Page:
Back to the Bay!

Across the world, many call themselves fishermen; you, dear WFS customer, may even use this word to describe yourself. There’s the fisherman who ties the fishing line to their big toe and falls asleep under the hot summer sun with a cooler not too far away. There’s the one who’s rod and reel live in the back of the truck, who sees opportunity in each tide switch and ripple of current. Then, of course, there’s the fisherman: The Old Man in the Sea type, The River Runs Through It type, the fishing-till-you’re-not type, the patient in a river but anxious on the bank type...the 6 weeks on a Bristol Bay gillnetter followed three weeks later by six days up a Bristol Bay river type. One might say, the Steve Kurian type.

Steve with a big sockeye on the bank of a river that feeds into Bristol Bay

It takes a special kind of person, and really a special kind of fisherman, to find joy in damp waders and bone-cold foggy mornings. True. More notably, however, it takes a special kind of place. For the WFS team, that place is Bristol Bay. Steve has spent the past 14 years on the commercial side of this fishery, earning a living and building a business around the delicious and nutritious sustainable resource that makes a home there: the Wild Alaska Salmon. He spent the last week of August discovering that the commercial harvest is not enough--not enough for the fishermen in him, but more importantly not enough to fulfill his appreciation for Bristol Bay.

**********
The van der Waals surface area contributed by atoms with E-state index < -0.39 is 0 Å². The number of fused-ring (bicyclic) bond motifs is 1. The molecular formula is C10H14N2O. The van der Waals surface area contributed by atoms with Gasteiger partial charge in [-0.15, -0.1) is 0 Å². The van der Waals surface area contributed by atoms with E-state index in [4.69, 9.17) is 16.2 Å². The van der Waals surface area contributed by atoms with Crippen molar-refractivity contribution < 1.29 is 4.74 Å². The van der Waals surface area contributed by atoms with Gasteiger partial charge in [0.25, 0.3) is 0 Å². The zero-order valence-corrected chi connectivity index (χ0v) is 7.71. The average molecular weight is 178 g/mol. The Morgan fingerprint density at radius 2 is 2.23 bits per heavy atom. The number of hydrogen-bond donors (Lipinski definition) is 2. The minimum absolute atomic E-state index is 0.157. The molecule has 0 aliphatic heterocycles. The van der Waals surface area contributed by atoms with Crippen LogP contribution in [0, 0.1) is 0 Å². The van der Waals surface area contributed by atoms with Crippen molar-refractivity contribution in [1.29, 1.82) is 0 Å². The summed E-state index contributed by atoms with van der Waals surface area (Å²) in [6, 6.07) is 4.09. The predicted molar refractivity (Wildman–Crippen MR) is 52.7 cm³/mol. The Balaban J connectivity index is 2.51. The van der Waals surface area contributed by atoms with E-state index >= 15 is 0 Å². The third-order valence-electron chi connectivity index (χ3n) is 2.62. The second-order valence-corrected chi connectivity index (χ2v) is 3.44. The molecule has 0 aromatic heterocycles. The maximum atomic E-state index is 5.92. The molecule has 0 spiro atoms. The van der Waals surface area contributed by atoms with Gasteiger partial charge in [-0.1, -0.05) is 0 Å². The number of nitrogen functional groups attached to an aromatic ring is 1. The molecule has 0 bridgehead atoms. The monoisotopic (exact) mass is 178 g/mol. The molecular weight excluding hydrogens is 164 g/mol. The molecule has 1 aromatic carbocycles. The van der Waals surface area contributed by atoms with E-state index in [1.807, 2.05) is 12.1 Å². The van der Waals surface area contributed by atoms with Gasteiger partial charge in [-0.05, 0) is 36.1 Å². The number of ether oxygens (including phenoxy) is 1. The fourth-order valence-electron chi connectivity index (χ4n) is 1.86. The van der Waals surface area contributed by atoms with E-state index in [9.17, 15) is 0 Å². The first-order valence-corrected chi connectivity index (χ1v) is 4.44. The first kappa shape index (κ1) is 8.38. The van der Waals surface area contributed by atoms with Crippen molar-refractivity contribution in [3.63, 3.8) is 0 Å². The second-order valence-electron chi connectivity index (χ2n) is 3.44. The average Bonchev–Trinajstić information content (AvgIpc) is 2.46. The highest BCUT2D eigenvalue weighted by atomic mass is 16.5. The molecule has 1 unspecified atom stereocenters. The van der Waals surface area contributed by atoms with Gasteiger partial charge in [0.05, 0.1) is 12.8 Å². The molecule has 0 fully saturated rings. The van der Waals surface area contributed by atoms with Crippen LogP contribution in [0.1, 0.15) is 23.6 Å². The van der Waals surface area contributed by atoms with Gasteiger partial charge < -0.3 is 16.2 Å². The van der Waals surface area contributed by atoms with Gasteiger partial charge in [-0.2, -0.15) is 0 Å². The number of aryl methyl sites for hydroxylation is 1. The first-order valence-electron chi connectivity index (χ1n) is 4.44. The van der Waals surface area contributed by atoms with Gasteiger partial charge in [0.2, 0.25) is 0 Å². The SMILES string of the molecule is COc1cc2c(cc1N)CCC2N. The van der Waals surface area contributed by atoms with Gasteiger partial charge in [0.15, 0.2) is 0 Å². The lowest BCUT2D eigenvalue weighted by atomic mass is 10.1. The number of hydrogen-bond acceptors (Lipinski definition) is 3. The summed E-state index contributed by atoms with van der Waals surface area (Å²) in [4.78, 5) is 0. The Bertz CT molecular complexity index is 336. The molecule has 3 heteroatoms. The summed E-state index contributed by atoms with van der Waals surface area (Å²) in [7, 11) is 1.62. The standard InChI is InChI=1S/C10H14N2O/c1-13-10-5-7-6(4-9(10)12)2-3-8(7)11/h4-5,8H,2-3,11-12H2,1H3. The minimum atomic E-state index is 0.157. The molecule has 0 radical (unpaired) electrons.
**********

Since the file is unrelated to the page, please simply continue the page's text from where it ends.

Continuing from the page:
A "jumper" making its way upriver, against the current, to reach a fresh water river bed and spawn.

In this recent trip, he described a new understanding of Bristol Bay’s salmon. During sixty miles on a pack raft floating the--Get This!--the Good News River, Steve discovered spawning salmon--all fives species looking almost unrecognizable from the ones he brings aboard his gillnetter out in the bay. Salmon are anadromous fish and change look and shape as they reach fresh water and prepare to spawn and then die. He described the awe of witnessing this natural phenomena from beginning to end, where a king salmon had beat its tail so hard against the river bed making its way upriver that its tail had turned white. He described the humility of watching a brown bear run from a gray wolf, speeding away at 35 miles an hour, as they can do.

The pack raft set up along the Good News River.
All this is to say that we are honored to bear witness to this wild place and to call it a home of ours. We believe in treading lightly, strictly following Leave No Trace rules, but also in getting to know this place we harvest our fish from and learning how to responsibly enjoy it and share it with you. Salmon is not its only economy; there are many hardworking men and women who work hard to bring others straight to this beauty and wildness. Consider a trip to Alaska. Learn more where your food comes from. Learn for yourself why we gush so generously about this place. Demand the protection of native species and wild places.
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